A Model for Storing IPv6 Stateless Address Autoconfiguration Crime Attribution Records in a Privacy Sensitive Way
draft-daveor-slaac-privacy-logging-00

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Internet Engineering Task Force                              D. O'Reilly
Internet-Draft                                              May 27, 2018
Intended status: Informational
Expires: November 28, 2018

   A Model for Storing IPv6 Stateless Address Autoconfiguration Crime
             Attribution Records in a Privacy Sensitive Way
                 draft-daveor-slaac-privacy-logging-00

Abstract

   The need for individual right to privacy and the need for law
   enforcement to be able to effectively investigate crime are sometimes
   portrayed as being irreconcilably in direct conflict with each other.
   Both needs are legitimate and ignoring the challenges presented by
   areas of conflict will not make the problem go away.

   The document presents a conceptual model that allows for both sets of
   requirements to be met simultaneously.  The reason for this
   publication is to show that, with some creative thinking, it is
   possible to identify win-win solutions that simultaneously achieve
   both privacy and law enforcement goals.

Status of This Memo

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   provisions of BCP 78 and BCP 79.

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   Drafts is at https://datatracker.ietf.org/drafts/current/.

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   This Internet-Draft will expire on November 28, 2018.

Copyright Notice

   Copyright (c) 2018 IETF Trust and the persons identified as the
   document authors.  All rights reserved.

   This document is subject to BCP 78 and the IETF Trust's Legal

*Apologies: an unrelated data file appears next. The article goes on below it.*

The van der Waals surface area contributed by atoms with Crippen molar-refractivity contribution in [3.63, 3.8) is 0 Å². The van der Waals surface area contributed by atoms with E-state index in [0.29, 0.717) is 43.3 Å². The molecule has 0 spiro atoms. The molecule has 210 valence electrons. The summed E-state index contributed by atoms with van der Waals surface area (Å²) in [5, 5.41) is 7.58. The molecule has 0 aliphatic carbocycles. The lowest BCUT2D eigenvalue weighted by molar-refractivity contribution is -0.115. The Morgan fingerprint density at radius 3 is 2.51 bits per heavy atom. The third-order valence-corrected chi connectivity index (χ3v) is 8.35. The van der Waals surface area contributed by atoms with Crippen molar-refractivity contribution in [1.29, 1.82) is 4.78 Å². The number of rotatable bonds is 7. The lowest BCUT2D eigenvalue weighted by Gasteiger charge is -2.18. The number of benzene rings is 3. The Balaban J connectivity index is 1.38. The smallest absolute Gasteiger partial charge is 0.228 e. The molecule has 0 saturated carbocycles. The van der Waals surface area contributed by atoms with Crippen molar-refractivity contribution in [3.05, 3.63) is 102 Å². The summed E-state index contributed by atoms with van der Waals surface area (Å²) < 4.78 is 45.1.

Provisions Relating to IETF Documents

O'Reilly                Expires November 28, 2018               [Page 1]
Internet-Draft            SLAAC Privacy Logging                 May 2018

   (https://trustee.ietf.org/license-info) in effect on the date of
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   described in the Simplified BSD License.

Table of Contents

   1.  Introduction  . . . . . . . . . . . . . . . . . . . . . . . .   2
     1.1.  SLAAC: Stateless Address Autoconfiguration  . . . . . . .   3
       1.1.1.  Stable Address Autoconfiguration  . . . . . . . . . .   4
       1.1.2.  Temporary Address Autoconfiguration . . . . . . . . .   5
       1.1.3.  Crime Attribution Characteristics . . . . . . . . . .   7
         1.1.3.1.  Stateless Address Autoconfiguration . . . . . . .   7
         1.1.3.2.  SLAAC with stable interface identifiers . . . . .   8
         1.1.3.3.  SLAAC with temporary interface identifiers  . . .   8
   2.  Scope . . . . . . . . . . . . . . . . . . . . . . . . . . . .   9
   3.  Model . . . . . . . . . . . . . . . . . . . . . . . . . . . .   9
     3.1.  Assumptions . . . . . . . . . . . . . . . . . . . . . . .   9
     3.2.  Record Generation . . . . . . . . . . . . . . . . . . . .   9
     3.3.  Record Transmission and Storage . . . . . . . . . . . . .  10
     3.4.  Record Querying . . . . . . . . . . . . . . . . . . . . .  11
   4.  Proof of Concept  . . . . . . . . . . . . . . . . . . . . . .  12
   5.  IANA Considerations . . . . . . . . . . . . . . . . . . . . .  12
   6.  Security Considerations . . . . . . . . . . . . . . . . . . .  12
     6.1.  Cryptographic Strength  . . . . . . . . . . . . . . . . .  12
     6.2.  Injection of False Records  . . . . . . . . . . . . . . .  13
     6.3.  Retention Period of Records . . . . . . . . . . . . . . .  13
   7.  Conclusion  . . . . . . . . . . . . . . . . . . . . . . . . .  13
   8.  Normative References  . . . . . . . . . . . . . . . . . . . .  13
   Author's Address  . . . . . . . . . . . . . . . . . . . . . . . .  16

1.  Introduction

   IPv6 addresses are assigned to organisations in blocks that are much
   larger than the size of the blocks in which IPv4 addresses are
   assigned, with common IPv6 prefix sizes being /48, /56 and /64
   [RFC6177], [RIPE_699].  Current regulatory models typically oblige
   ISPs to keep records to facilitate identification of their
   subscribers, and in the case of IPv6 this will mean recording the
   prefix(es) have been assigned to each customer.

   From the perspective of crime attribution, therefore, when a specific
   IP address is suspected to be associated with criminal activity,
   records will most likely available from an ISP to identify the
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